Red (Abigail’s Version)

By Abigail Beck

On Nov. 12, Taylor Swift released her re-recording of her album “Red,” titled “Red (Taylor’s Version).” Swift is currently on a mission to re-record all of her old music so that she can have ownership over her work. “Red (Taylor’s Version)” is the second album that she has re-recorded, the first being “Fearless (Taylor’s Version)” that she released on April 9. 

I, along with many other early 2000s babies, grew up listening to Swift. Whether that be hearing “Love Story” on the radio or “Shake It Off” during P.E. class, Swift’s music has been a constant in my life. 

On Christmas 2011, my parents bought me a Kindle. While they intended me to use it for reading, I was much keener on listening to “Starlight” on repeat. As I have continued to grow up, Swift’s music has become much more personal to me, and “Red (Taylor’s Version)” is no exception. 

I am still getting accustomed to the notion of doing things I have never done before, and the past year has been chock-full of new experiences for me: I graduated high school, moved away from home, started college, etc. To handle major changes like these, I have to constantly push myself out of my comfort zone. I hate being in unfamiliar situations and getting used to an area so foreign to me only a few short months ago has been nothing short of an endeavor. “Treacherous (Taylor’s Version)” sounds like how it feels each time I come to terms with the fact that life is too short to be overly careful. I needed to be reminded that, “nothing safe is worth the drive.” While I don’t want to lose focus of where I’m headed, I also need to remind myself that staring straight forward is never the answer; peripheral views can be just as meaningful. Sometimes the best things in life involve taking a leap that is scary, but, in the end, worth it. Whether that be falling in love, taking a class involving a topic you know nothing about or chasing spontaneous opportunities, college is the time to jump, even when it goes against your instincts. It is the time to live a little more, to be presented with an abundance of independence and use it to find yourself, through the treachery.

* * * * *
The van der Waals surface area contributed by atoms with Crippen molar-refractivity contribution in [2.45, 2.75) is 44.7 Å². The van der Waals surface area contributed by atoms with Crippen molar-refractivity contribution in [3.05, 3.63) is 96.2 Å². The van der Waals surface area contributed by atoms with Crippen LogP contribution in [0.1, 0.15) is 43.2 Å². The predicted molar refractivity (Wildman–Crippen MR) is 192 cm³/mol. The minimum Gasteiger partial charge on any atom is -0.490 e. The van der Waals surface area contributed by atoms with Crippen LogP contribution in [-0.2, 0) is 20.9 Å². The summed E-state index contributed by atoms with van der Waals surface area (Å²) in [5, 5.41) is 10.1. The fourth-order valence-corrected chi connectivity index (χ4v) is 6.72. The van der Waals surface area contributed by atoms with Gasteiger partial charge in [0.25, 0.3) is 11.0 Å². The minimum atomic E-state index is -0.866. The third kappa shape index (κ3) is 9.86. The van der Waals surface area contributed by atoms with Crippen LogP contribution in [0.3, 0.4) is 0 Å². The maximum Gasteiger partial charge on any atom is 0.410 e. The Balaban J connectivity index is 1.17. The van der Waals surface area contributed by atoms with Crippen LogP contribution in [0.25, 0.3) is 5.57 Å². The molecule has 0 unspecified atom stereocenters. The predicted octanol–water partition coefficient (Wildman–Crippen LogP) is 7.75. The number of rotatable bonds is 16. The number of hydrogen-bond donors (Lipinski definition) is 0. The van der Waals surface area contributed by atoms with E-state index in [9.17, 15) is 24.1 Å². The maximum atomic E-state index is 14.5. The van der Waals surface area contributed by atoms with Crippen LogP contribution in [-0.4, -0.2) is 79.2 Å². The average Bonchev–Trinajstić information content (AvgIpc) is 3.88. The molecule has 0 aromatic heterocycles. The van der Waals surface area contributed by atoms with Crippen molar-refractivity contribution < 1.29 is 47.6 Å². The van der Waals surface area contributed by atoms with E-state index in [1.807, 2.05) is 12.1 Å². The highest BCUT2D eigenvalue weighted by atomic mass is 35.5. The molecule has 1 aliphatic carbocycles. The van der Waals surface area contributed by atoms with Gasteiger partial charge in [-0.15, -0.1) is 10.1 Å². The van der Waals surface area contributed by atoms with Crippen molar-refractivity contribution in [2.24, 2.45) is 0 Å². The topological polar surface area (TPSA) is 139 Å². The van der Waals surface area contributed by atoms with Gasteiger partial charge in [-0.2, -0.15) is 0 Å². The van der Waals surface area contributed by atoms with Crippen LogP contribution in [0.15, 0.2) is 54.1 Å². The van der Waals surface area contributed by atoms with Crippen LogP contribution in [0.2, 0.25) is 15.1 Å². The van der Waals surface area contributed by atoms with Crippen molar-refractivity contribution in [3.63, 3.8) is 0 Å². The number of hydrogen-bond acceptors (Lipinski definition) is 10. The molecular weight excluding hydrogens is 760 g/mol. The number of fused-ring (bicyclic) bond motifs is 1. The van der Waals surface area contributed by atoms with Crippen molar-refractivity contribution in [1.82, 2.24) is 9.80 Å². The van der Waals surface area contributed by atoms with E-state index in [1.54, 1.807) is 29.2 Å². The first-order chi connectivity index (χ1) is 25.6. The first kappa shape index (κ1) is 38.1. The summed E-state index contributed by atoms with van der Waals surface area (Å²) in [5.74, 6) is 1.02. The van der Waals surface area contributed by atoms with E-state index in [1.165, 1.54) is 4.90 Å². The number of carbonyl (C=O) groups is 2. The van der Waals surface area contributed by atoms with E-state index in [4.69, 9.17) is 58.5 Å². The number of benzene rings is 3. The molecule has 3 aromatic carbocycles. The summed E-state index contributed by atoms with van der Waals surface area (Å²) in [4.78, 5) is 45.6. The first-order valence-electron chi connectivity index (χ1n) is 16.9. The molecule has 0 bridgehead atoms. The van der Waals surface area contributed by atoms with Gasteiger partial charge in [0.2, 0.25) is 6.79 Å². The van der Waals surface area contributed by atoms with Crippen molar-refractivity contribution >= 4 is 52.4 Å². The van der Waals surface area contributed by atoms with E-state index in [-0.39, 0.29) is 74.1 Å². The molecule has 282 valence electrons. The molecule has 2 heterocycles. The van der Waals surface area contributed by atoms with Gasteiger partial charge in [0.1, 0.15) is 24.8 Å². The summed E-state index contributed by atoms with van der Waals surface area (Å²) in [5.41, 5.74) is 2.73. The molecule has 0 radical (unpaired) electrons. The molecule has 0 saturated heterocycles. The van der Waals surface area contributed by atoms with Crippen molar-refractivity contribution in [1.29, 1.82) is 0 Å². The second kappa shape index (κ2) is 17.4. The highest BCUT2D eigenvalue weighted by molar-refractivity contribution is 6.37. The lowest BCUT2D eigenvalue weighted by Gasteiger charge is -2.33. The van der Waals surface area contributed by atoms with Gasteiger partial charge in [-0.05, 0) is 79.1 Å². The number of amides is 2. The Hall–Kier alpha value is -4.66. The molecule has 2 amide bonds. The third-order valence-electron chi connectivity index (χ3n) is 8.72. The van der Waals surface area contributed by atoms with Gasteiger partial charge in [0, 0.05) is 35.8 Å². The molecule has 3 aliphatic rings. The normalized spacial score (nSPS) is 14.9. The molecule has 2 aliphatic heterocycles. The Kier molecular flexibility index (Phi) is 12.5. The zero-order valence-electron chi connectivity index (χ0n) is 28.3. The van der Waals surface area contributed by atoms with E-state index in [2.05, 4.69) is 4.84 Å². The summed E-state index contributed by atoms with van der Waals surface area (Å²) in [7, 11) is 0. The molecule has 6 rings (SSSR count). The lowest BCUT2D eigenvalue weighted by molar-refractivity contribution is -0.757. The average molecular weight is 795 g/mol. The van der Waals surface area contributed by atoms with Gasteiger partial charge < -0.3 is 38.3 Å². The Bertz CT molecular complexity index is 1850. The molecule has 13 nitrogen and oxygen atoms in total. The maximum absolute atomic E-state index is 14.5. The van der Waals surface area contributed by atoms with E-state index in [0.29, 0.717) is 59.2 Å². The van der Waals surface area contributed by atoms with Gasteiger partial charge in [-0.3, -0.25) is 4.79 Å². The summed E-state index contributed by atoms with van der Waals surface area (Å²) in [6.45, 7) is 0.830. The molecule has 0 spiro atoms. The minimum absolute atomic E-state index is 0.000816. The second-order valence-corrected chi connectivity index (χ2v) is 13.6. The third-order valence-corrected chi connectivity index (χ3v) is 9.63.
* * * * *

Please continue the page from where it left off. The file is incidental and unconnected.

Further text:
Outwardly, my childhood fit every stereotype. I lived in a suburban town with my neighbors as my best friends. Our gatherings often consisted of blistered palms after playing on the monkey bars of the local park for too long, scrapes on elbows earned during street soccer and eyes that burned red after swimming in pools that contained way too much chlorine. My experience growing up in the neighborhood that I did was nothing short of comfortable. I knew the town, and, in a lot of ways, the town also knew me. Me, driving to school with the music too loud; me, always kicking my soccer ball into the neighbor’s yards; me, finding home in all the places I knew. Moving away meant that I needed to find home somewhere else. Swift’s “Begin Again (Taylors Version)” embraces what it means to start over and to find yourself through new beginnings. Swift notes that “for the first time, what’s past is past.” To repeat, my childhood appeared to be status-quo, but, most of the time, it was anything but. Sure, put-together young me did not reflect the struggles I faced at home and within myself. I am only a 30 minute drive from home, 45 minutes during rush hour. Still, leaving everything I knew behind removed the fear of running into someone I didn’t want to see or driving down a street that brought back memories I wished to forget. For the first time, I was able to be myself without barriers. Relentlessly me, no holding back. I look at myself and I see that I am truly able to begin again. 

Swift’s re-creation of one of her most beloved songs on the original “Red” album, “All Too Well,” has given me the most to ponder following the week of the remake’s release. My first listen of “All Too Well (10 Minute Version) (Taylor’s Version) (From The Vault)” consisted of me on my friend’s bed, cradling my shoulders, eyes shut tight. I think it is safe to say that most college students have experienced love, more specifically, the loss of it. This can mean platonic, romantic or familial love. In this song, Swift particularly focuses on the ending of a relationship that leaves her wondering where she went wrong and how she can move on. She sings, “They say all’s well that ends well / But I’m in a new hell every time / You double-cross my mind.” This lyric in particular has stuck with me. I’ve found that when someone is in my life, they never really leave, not entirely. I find them in the songs I listen to, the poems I read, the street art on my walks to the grocery store. Sometimes I feel like I’m in the hell that Swift describes, saddened by the fact that things will never be as they once were. Yet, I remember. The pieces of the people I’ve had to let go live on within me, whether I want them to or not. I cannot help but “remember it all too well.” I do my best to find solace in remembrance over romanticization. There is something undeniably bittersweet, but, ultimately, beautiful in knowing you were there, they were there, they remember it too. Never forget that you are also remembered, and worthy of it.


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